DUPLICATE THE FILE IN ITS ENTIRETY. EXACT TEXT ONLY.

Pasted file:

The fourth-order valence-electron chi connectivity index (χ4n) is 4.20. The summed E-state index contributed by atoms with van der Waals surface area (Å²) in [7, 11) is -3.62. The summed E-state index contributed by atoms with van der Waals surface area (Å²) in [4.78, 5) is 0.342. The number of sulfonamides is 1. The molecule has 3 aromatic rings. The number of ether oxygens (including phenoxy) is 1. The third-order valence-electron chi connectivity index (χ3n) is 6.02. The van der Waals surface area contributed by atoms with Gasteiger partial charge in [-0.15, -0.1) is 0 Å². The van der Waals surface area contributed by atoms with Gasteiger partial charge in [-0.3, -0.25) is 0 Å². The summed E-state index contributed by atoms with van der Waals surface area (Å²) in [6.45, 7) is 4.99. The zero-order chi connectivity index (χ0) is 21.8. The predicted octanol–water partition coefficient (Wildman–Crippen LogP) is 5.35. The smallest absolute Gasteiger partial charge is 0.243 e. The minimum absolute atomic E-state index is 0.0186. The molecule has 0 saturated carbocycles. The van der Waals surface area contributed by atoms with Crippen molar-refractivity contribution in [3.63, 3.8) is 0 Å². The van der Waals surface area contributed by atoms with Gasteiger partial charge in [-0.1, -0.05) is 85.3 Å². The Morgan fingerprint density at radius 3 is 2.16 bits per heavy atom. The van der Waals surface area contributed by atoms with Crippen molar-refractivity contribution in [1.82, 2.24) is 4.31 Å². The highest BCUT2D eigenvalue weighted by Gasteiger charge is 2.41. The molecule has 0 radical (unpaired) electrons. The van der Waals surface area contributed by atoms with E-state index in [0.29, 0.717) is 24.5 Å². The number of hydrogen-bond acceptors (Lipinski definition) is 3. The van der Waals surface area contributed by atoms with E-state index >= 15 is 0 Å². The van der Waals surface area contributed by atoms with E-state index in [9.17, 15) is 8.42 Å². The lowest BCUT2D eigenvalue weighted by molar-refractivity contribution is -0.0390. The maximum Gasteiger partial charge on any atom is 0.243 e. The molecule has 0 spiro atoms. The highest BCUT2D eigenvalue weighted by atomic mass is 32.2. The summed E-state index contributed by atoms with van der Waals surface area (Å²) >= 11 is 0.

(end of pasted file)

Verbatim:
The fourth-order valence-electron chi connectivity index (χ4n) is 4.20. The summed E-state index contributed by atoms with van der Waals surface area (Å²) in [7, 11) is -3.62. The summed E-state index contributed by atoms with van der Waals surface area (Å²) in [4.78, 5) is 0.342. The number of sulfonamides is 1. The molecule has 3 aromatic rings. The number of ether oxygens (including phenoxy) is 1. The third-order valence-electron chi connectivity index (χ3n) is 6.02. The van der Waals surface area contributed by atoms with Gasteiger partial charge in [-0.15, -0.1) is 0 Å². The van der Waals surface area contributed by atoms with Gasteiger partial charge in [-0.3, -0.25) is 0 Å². The summed E-state index contributed by atoms with van der Waals surface area (Å²) in [6.45, 7) is 4.99. The zero-order chi connectivity index (χ0) is 21.8. The predicted octanol–water partition coefficient (Wildman–Crippen LogP) is 5.35. The smallest absolute Gasteiger partial charge is 0.243 e. The minimum absolute atomic E-state index is 0.0186. The molecule has 0 saturated carbocycles. The van der Waals surface area contributed by atoms with Crippen molar-refractivity contribution in [3.63, 3.8) is 0 Å². The van der Waals surface area contributed by atoms with Gasteiger partial charge in [-0.1, -0.05) is 85.3 Å². The Morgan fingerprint density at radius 3 is 2.16 bits per heavy atom. The van der Waals surface area contributed by atoms with Crippen molar-refractivity contribution in [1.82, 2.24) is 4.31 Å². The highest BCUT2D eigenvalue weighted by Gasteiger charge is 2.41. The molecule has 0 radical (unpaired) electrons. The van der Waals surface area contributed by atoms with E-state index in [0.29, 0.717) is 24.5 Å². The number of hydrogen-bond acceptors (Lipinski definition) is 3. The van der Waals surface area contributed by atoms with E-state index >= 15 is 0 Å². The van der Waals surface area contributed by atoms with E-state index in [9.17, 15) is 8.42 Å². The lowest BCUT2D eigenvalue weighted by molar-refractivity contribution is -0.0390. The maximum Gasteiger partial charge on any atom is 0.243 e. The molecule has 0 spiro atoms. The highest BCUT2D eigenvalue weighted by atomic mass is 32.2. The summed E-state index contributed by atoms with van der Waals surface area (Å²) >= 11 is 0.